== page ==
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What to Know About Birth Control and Depression

Medically Reviewed by Traci C. Johnson, MD on August 11, 2020

Some women who are on hormonal birth control get mood swings and other emotional side effects. Sometimes the changes may help, such as easing your crankiness or anxiety. But other women report feeling depressed or going through such a severe emotional roller coaster that they quit their hormonal contraceptives.

What’s going on?

Hormonal Birth Control and Depression

Contraceptives that use hormones to keep you from getting pregnant come in many forms. They include the pill, the mini pill, implant, shot, intrauterine device (IUD), patch, and vaginal ring.

Researchers don’t have enough evidence to say for sure if hormonal birth control causes depression. But most of the information available suggests that the answer is likely a no. Still, researchers can’t rule out that there may be a link between those contraceptives and depression.

Part of the uncertainty stems from the fact that every woman reacts differently to hormones. Another reason is that studies have turned up conflicting findings.

For example, some research says that women get extra benefits from hormonal birth control, such as fewer depressive symptoms or lessened emotional symptoms from premenstrual dysphoric disorder (PMDD).

But other studies have found a link between women, especially adolescents, who used hormonal birth control and their rates of depression and antidepressant use. Sixteen-year-olds in one study who took birth control pills cried more and had trouble sleeping.

Researchers think that hormonal contraceptives may have a bigger effect if a woman already has a mood disorder. But more studies are needed.

Picking Your Birth Control

Your choice will depend on things like your lifestyle, ease of use, cost, and when and if you plan to have a baby.

If you’re worried about how hormonal birth control may affect your mood, ask your doctor if you might have other options. They might include:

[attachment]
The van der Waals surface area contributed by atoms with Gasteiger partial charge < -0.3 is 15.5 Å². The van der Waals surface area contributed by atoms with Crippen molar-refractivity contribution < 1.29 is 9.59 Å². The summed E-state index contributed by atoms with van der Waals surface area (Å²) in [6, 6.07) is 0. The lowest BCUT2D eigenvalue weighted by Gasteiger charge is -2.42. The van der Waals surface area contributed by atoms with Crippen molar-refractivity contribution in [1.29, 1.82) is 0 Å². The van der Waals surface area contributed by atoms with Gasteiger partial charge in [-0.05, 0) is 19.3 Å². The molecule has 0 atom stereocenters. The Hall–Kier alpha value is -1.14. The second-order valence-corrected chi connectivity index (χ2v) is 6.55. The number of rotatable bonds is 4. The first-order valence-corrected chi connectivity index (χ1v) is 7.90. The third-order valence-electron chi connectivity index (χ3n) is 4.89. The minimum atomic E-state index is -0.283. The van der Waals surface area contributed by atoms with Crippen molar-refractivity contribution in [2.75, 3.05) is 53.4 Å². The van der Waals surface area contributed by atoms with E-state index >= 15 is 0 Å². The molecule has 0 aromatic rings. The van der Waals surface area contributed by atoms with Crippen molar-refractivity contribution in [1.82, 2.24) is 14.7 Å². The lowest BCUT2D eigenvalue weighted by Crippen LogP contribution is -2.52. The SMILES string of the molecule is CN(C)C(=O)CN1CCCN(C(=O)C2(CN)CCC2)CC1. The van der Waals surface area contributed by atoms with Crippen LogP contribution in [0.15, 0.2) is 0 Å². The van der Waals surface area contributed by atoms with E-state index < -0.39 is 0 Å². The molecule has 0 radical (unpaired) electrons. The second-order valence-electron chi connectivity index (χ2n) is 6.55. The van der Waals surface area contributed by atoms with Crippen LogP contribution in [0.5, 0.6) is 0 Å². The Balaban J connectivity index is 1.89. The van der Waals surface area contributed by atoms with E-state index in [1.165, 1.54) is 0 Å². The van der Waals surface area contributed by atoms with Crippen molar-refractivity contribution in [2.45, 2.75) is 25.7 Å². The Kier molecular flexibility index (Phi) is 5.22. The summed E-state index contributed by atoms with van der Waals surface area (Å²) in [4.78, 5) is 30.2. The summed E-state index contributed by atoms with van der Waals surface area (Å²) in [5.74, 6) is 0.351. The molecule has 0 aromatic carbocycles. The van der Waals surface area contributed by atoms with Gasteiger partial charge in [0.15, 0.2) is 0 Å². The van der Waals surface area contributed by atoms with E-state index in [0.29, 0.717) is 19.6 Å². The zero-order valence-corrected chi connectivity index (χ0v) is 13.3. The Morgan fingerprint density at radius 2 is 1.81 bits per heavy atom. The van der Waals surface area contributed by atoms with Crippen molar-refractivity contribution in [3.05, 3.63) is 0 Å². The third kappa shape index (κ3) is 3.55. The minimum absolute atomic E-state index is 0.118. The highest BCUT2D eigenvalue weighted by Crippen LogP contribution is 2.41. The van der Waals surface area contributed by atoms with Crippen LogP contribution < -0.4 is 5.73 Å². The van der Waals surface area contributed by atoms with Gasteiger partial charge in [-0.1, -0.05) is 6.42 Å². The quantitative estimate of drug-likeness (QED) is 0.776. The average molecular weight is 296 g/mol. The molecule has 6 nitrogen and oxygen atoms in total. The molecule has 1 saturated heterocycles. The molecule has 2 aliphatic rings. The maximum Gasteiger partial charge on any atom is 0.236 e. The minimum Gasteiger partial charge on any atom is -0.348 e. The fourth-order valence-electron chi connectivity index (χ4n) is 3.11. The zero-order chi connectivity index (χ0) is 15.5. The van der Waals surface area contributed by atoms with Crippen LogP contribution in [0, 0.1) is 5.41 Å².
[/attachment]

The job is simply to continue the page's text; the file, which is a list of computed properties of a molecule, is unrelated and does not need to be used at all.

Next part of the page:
• Birth control that has fewer androgenic progestins (a type of hormone)
  • Continuous combination hormonal contraception. There is a version of the pill that allows you to take a hormone pill every day and not have a period each month.
  • Combination hormonal contraceptives you don’t take by mouth. The patch and vaginal ring are examples of this.
  • Hormone-free alternatives like a copper intrauterine device, condoms, and diaphragm/cervical cap

When to Talk to Your Doctor

Be alert to any mood swings or changes you have when you take hormonal birth control. Symptoms of possible depression include:

  • Having a hard time concentrating or making a decision
  • Lack of energy
  • Feeling more tired
  • Feeling “empty” or hopeless
  • Not enjoying your usual hobbies or activities
  • Trouble sleeping or sleeping too much

Call your doctor right away if:

  • You have any of the above symptoms for more than 2 weeks
  • Your symptoms feel more severe than regular mood changes
  • Your mood is affecting your work, school, or home
WebMD Medical Reference

Sources

SOURCES:

Bedsider: “All about hormones!”

Harvard Health Publishing: “Distinguishing mood swings from depression in teenagers.”

American Journal of Epidemiology: “Association of Hormonal Contraceptive Use With Reduced Levels of Depressive Symptoms: A National Study of Sexually Active Women in the United States.”

Open Access Journal of Contraception: “Contraception counseling for women with premenstrual dysphoric disorder (PMDD): current perspectives.”

The European Journal of Contraception & Reproductive Health Care: “Combined hormonal contraception and its effects on mood: a critical review,” “Ongoing or previous mental disorders predispose to adverse mood reporting during combined oral contraceptive use.”

JAMA Psychiatry: “Association of Hormonal Contraception With Depression,” “Association of Use of Oral Contraceptives With Depressive Symptoms Among Adolescents and Young Women.”

Current Psychiatry Reports: “Hormonal Contraceptives and Mood: Review of the Literature and Implications for Future Research,” “Effects of Hormonal Contraceptives on Mood: A Focus on Emotion Recognition and Reactivity, Reward Processing, and Stress Response.”

Contraception: “The relationship between progestin hormonal contraception and depression: a systematic review.”

American Journal of Epidemiology: “Association of Hormonal Contraceptive Use With Reduced Levels of Depressive Symptoms: A National Study of Sexually Active Women in the United States.”

UpToDate: “Combined estrogen-progestin contraception: Side effects and health concerns,” “Combined estrogen-progestin oral contraceptives: Patient selection, counseling, and use.”

PLOS One: “Hormonal contraception increases the risk of psychotropic drug use in adolescent girls but not in adults: A pharmacoepidemiological study on 800,000 Swedish women.”

National Institute of Mental Health: “Depression in Women: 5 Things You Should Know.”

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